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The ideal $(1+x^2,1+y^2)$ is prime in $\mathbb{Z}[x,y]$? I have this: Analogously to $\mathbb{Z}[x]/(1+x^2)\simeq \mathbb{Z}[i]$, $\mathbb{Z}[x,y]/(1+x^2,1+y^2)\simeq \mathbb{Z}[i]\times \mathbb{Z}[i]$ and $\mathbb{Z}[i]\times \mathbb{Z}[i]$ is not a integral domain. Therefore $(1+x^2,1+y^2))$ is not prime. This is correct? pd: The ideal $(p)$, $p$ prime is prime in $\mathbb{Z}[x,y]$? I have this: $\mathbb{Z}[x,y]/(p)\simeq (\mathbb{Z}[x]/(p))[y]\simeq (\mathbb{Z}_{p}[x])[y]$ and $\mathbb{Z}_{p}$ is a field then $\mathbb{Z}_{p}[x]$ is a field?

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  • $\begingroup$ You need more argument to show the quotient is $\mathbb Z[i]\times\mathbb Z[i].$ I am not even sure if it is true. $\endgroup$ Commented Jul 30, 2020 at 15:01
  • $\begingroup$ $\Bbb{Z}[x,y]/(p)$ is an integral domain, so $(p)$ is prime, but $(\Bbb{Z}/(p))[x]$ is not a field. $\endgroup$
    – Stahl
    Commented Jul 30, 2020 at 16:46

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You need a completer argument why $$\mathbb{Z}[x,y]/(1+x^2,1+y^2)\simeq \mathbb{Z}[i]\times \mathbb{Z}[i]$$

I’m not even sure it is true.

I think the quotient ring is $\mathbb{Z}[i]\otimes_{\mathbb Z}\mathbb{Z}[i].$

Then the zero divisors are $$(i\otimes 1 +1\otimes i)(i\otimes 1-1\otimes i)=0.$$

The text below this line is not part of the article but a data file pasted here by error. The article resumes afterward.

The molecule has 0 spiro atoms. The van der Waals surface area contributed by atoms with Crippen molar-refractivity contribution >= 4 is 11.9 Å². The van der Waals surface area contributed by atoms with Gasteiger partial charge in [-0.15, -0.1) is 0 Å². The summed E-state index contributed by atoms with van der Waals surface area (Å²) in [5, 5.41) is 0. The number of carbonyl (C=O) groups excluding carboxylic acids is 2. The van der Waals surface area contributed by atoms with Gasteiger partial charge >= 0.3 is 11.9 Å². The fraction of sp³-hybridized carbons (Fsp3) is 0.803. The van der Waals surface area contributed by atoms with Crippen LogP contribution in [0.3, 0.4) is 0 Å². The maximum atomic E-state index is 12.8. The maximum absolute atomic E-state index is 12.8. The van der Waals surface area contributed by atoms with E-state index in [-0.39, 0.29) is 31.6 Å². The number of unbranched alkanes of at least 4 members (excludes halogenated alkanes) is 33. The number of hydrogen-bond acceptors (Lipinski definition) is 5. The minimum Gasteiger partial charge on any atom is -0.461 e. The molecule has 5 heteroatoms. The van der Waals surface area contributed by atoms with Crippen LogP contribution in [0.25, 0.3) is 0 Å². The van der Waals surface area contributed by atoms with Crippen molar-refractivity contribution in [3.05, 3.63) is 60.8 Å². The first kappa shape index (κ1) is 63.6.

You are correct, though, the ideal is not prime.

We have $$(x-y)(x+y)\in (1+x^2,1+y^2),$$ but neither $x+y$ nor $x-y$ is in the ideal.

[You need to show $x-y$ and $x+y$ are not in the ideal, of course.]


The quotient can be written as the ring $R$ of all:

$$a+bi+cj+dij$$

where $a,b,c,d\in \mathbb Z,$ and $i^2=j^2=-1$ and $ij=ji.$ You can show this is the quotient by taking $\mathbb Z[x,y]\to R$ with $x\mapsto i,y\mapsto j$ and show this map is onto and has kernel $(1+x^2,1+y^2).$

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  • $\begingroup$ I see. But, my argument $\mathbb{Z}[x,y]/(1+x^1,1+y^2)\simeq \mathbb{Z}[i]\times \mathbb{Z}[i]$ not integral domain then is not prime is correct? $\endgroup$
    – eraldcoil
    Commented Jul 30, 2020 at 15:00
  • $\begingroup$ If you can show that isomorphism, yes, but I’m not sure it is true. $\endgroup$ Commented Jul 30, 2020 at 15:02
  • $\begingroup$ $x+y$ is not in $(1+x^2,1+y^2)$ by an argument of the grade of $x+y$ right? $\endgroup$
    – eraldcoil
    Commented Jul 30, 2020 at 15:50
  • $\begingroup$ Can anyone show that isomorphism? Or any hints about this? $\endgroup$
    – A learner
    Commented Jul 30, 2020 at 16:04
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    $\begingroup$ @Subhajit $\Bbb{Z}[x,y]/(1+x^2,1+y^2)\cong \Bbb{Z}[i,y]/(1+y^2)$. By standard properties of the tensor product, $\Bbb{Z}[i,y]/(1+y^2)\cong\Bbb{Z}[i]\otimes_{\Bbb{Z}}\Bbb{Z}[y]/(1+y^2)\cong\Bbb{Z}[i]\otimes_{\Bbb{Z}}\Bbb{Z}[i]$. $\endgroup$
    – Stahl
    Commented Jul 30, 2020 at 16:44

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